Welcome back to the Heartless read-along! I certainly have been enjoying celebrating the Christmas season with all of you in this fun way. Feels like a party on my computer every morning!
Be sure to check later today to see if you won a copy of Veiled Rose, Moonblood, or Starflower. Everyone who left a comment for each day's post will be entered in the drawing! And if you didn't win this week . . . no worries. You can always try again next week.
And now, back to the story . . .
Sir Eanrin: When Felix hurries down to the practice yard, hoping to find Prince Aethelbald, he discovers the Prince of Farthestshore talking to a knight Felix has not previously seen.
A knight who is blind in both eyes.
Hold on there! you say. Blind like . . . like Monster?
Exactly! And now, for the first time, we see the shape-shifting cat in his other form, as the tall, slender, golden haired Sir Eanrin, poet, warrior, and romantic expert (at least, according to himself). Also my favorite character of the series!
Gervais's Gambling: Along with Felix, we overhear Aethelbald and Sir Eanrin discussing . . . someone's gambling proclivities. Doesn't take a whole lot of sleuthing to figure out who they mean! And suddenly, we know better than ever that we don't want our foolish Princess Una mixed up with this particular loser, charming or otherwise.
Notice the above picture, a fan-art depiction of Gervais gambling with the mysterious blind Eanrin . . . courtesy of the ever-talented Hannah Williams!
Felix's Duel: All right, who doesn't love to see Felix using what he learned from Prince Aethelbald to put that stuck-up Gervais in his place? And here Gervais showers him with compliments first, intending only to make a fool of him. Honestly, I'd forgotten just how thoroughly unlikable Gervais was! I was cheering for Felix in this scene. Glad he learned from Prince Aethelbald and remembered to apply his new skills.
Tidbit: When Felix mutters, "If she marries that goblin's son, why I'll . . ." he's actually using some pretty bad language for this world. In a later book (much later--not finished yet!), we'll learn that to be called a "goblin son" is one of the worst insults there is in Parumvir. And it's an important story-element in that later book, though I can't say why! I just find it interesting seeing little clues dropped like this. Later on, you'll be able to re-read Heartless and go, "Oh, yeah! So that's why that is important!"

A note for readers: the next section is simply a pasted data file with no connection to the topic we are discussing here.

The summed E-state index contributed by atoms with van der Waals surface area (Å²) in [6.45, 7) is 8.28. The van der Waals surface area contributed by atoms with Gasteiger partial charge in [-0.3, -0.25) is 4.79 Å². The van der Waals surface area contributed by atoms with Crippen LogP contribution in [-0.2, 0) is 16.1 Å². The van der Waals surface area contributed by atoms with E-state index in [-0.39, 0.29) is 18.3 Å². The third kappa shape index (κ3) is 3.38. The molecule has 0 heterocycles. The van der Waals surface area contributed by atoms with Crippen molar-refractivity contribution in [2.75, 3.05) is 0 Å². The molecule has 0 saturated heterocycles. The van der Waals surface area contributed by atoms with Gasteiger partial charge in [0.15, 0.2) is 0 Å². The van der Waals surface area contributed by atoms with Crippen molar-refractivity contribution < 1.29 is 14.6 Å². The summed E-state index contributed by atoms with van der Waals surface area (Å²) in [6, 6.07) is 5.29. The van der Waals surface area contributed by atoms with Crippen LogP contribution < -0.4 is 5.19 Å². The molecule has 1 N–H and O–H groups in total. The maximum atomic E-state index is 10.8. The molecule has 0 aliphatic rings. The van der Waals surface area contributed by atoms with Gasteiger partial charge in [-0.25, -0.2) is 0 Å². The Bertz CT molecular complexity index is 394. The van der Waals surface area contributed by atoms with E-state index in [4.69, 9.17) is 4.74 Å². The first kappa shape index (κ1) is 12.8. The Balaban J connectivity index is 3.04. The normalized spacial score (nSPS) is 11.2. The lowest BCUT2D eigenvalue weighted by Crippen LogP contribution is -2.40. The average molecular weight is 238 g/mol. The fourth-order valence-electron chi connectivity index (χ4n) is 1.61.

Una's Thoughts: So I think it's pretty safe to say that Una is, despite herself, softening a bit toward Prince Aethelbald. Oh, I know she's pretending to herself otherwise! And maybe I'm wrong . . . But don't you think her continued concern over what Aethelbald thinks might mean she's not as indifferent to him as she might be? Maybe Una has better taste than even she realizes.
The family dinner: I think this is one of the few scenes in the novel that hardly changed at all from the first draft to the final. It's funny to read it now, all these years later! I remember sitting in my living room with a spiral notebook in my lap, writing this out by hand. I'm sure it was tweaked along the way, but otherwise, it's pretty familiar! (Though, I believe in the original draft, I gave Una two brothers, who were later condensed into Felix.)
Gervais' banishment: And it's in this scene that we learn exactly why Gervais came to "pay his respects" to Una. The fortune-hunter! Banished from his own father's court for gambling debts, Gervais needs to marry well and marry soon. Our little Una looked like an excellent prospect.
So much for romance. Una's dreams really aren't coming true quite how she wanted, are they?
Did she want to marry him? Finally, Una stops long enough to think the one question we've all been wondering ourselves! She's been so caught up in romantic fancies, she never once stopped to think whether or not this "dream come true" was really all that desirable.